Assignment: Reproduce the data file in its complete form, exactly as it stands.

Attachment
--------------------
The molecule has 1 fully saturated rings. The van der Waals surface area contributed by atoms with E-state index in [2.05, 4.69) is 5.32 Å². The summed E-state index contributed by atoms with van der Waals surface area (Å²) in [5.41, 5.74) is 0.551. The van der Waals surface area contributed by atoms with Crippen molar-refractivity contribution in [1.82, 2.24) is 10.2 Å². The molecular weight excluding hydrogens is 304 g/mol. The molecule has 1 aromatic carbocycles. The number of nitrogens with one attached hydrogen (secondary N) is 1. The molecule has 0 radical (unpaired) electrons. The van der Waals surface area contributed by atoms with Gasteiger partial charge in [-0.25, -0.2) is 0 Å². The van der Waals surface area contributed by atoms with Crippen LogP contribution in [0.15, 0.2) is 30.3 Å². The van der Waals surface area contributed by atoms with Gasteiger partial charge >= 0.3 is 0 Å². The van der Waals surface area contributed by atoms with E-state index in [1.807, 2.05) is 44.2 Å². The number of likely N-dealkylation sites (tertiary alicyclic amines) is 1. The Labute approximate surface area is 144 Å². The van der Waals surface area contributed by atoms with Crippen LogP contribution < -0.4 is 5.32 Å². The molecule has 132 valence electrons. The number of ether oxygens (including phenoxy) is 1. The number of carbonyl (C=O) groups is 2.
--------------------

The molecule has 1 fully saturated rings. The van der Waals surface area contributed by atoms with E-state index in [2.05, 4.69) is 5.32 Å². The summed E-state index contributed by atoms with van der Waals surface area (Å²) in [5.41, 5.74) is 0.551. The van der Waals surface area contributed by atoms with Crippen molar-refractivity contribution in [1.82, 2.24) is 10.2 Å². The molecular weight excluding hydrogens is 304 g/mol. The molecule has 1 aromatic carbocycles. The number of nitrogens with one attached hydrogen (secondary N) is 1. The molecule has 0 radical (unpaired) electrons. The van der Waals surface area contributed by atoms with Gasteiger partial charge in [-0.25, -0.2) is 0 Å². The van der Waals surface area contributed by atoms with Crippen LogP contribution in [0.15, 0.2) is 30.3 Å². The van der Waals surface area contributed by atoms with Gasteiger partial charge >= 0.3 is 0 Å². The van der Waals surface area contributed by atoms with E-state index in [1.807, 2.05) is 44.2 Å². The number of likely N-dealkylation sites (tertiary alicyclic amines) is 1. The Labute approximate surface area is 144 Å². The van der Waals surface area contributed by atoms with Crippen LogP contribution < -0.4 is 5.32 Å². The molecule has 132 valence electrons. The number of ether oxygens (including phenoxy) is 1. The number of carbonyl (C=O) groups is 2.